Close Menu

New research shows glass bottles considered much more sustainable than bag-in-box

“Glass bottles have a strong association with sustainability”, and one that is much higher than bag-in-box, according to Wine Intelligence research commissioned by Vinexposium.

Glass, although heavy compared to other materials, is considered the most sustainable form of packaging available for wine

At a press conference earlier this month on Wine/Vinexpo Paris, which takes place from 14-16 February next year in the French capital, Wine Intelligence CEO Lulie Halstead revealed a series of key trends taking shape in the drinks industry.

Among these were a set of developments in the alcoholic drinks sector that were accelerated during the recent Covid-era trading period, which Halstead listed under the following headings: moderation, ecommerce, convenience, premiumisation, and home-premise.

Notably, when touching on the issue of sustainability in wine, she said that there had been little change in perceptions during the pandemic, although it had “driven a shift towards localism”.

Considering different areas of sustainability when canvassing wine drinkers around the world, she drew on data to show that organic wine had the “highest opportunity index” among consumers, but this had remained almost identical in 2021 as it had been in 2019.

Meanwhile the idea of “sustainably-produced wine” had actually dropped a little over this two-year Covid-trading period (-2.1), as had the index for Fairtrade (-2.7) and vegan wine (-3.5), while there was small decrease (-0.5) for the idea of carbon neutrality, and a marginal increase (+0.2%) for the concept of “environmentally-friendly wine”.

Summing up, Halstead said, “The evidence says that the consumer momentum towards sustainability in wine has not increased.”

Continuing she said, “Why is this? The key reason is that the consumer already thinks that wine is sustainable.”

She added, “If you talk to consumers, they say, ‘well, wine is natural’; in the consumer’s mind, you squeeze bunches of grapes, put the juice in a barrel and then put it in a bottle.”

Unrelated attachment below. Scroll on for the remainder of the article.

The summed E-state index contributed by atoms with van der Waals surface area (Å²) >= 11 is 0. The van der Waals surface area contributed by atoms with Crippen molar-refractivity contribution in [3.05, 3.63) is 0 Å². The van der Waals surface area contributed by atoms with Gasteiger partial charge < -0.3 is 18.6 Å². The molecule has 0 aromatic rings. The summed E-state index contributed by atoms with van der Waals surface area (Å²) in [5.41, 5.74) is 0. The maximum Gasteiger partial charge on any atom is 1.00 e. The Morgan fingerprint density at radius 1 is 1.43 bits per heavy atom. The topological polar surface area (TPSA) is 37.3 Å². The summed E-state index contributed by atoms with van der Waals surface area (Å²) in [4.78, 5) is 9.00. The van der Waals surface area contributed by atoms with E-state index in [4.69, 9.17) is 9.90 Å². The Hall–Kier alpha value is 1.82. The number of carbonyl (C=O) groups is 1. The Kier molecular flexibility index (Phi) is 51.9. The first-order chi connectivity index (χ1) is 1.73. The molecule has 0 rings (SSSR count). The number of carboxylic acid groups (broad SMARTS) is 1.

So, referring to the issue of promoting organic or ‘natural’ wine, she remarked that the current image of wine “is an opportunity but also bit of a dilemma in wine, because you’ve got a positive sustainable position already, so once you start to layer in and talk about it, then what vibes are you giving your category?”

Looking deeper at the research on sustainability and wine, she pulled up some data to show the percentage of “regular wine drinkers” who agreed with a set of statements, taking in consumers in Australia, Belgium, Canada, Japan, Netherlands, Sweden, Switzerland, as well as the UK and US.

You can see the results in full below, but notably, in first place, was a 55% agreement that glass bottles are a sustainable form of wine packaging, with, in contrast, bag-in-box achieving just 35%.

It’s a notable outcome bearing in mind a small, but increasingly vocal backlash against the glass bottle among some commentators in the drinks trade, who are pushing for producers to house more wine in lighter formats, above all bag-in-box.

But Halstead’s data showed that such a move would damage wine’s sustainable image. And, reiterating her earlier observation around organic wine, she said, “Consumers are not looking at the wine category and thinking this is unsustainable and not an environmentally-conscious category.”

Continuing, she added, “Whereas they will look at a plastic bag and think that it is not a good thing, they will look at wine in a glass bottle and think that’s ok; it’s recyclable.”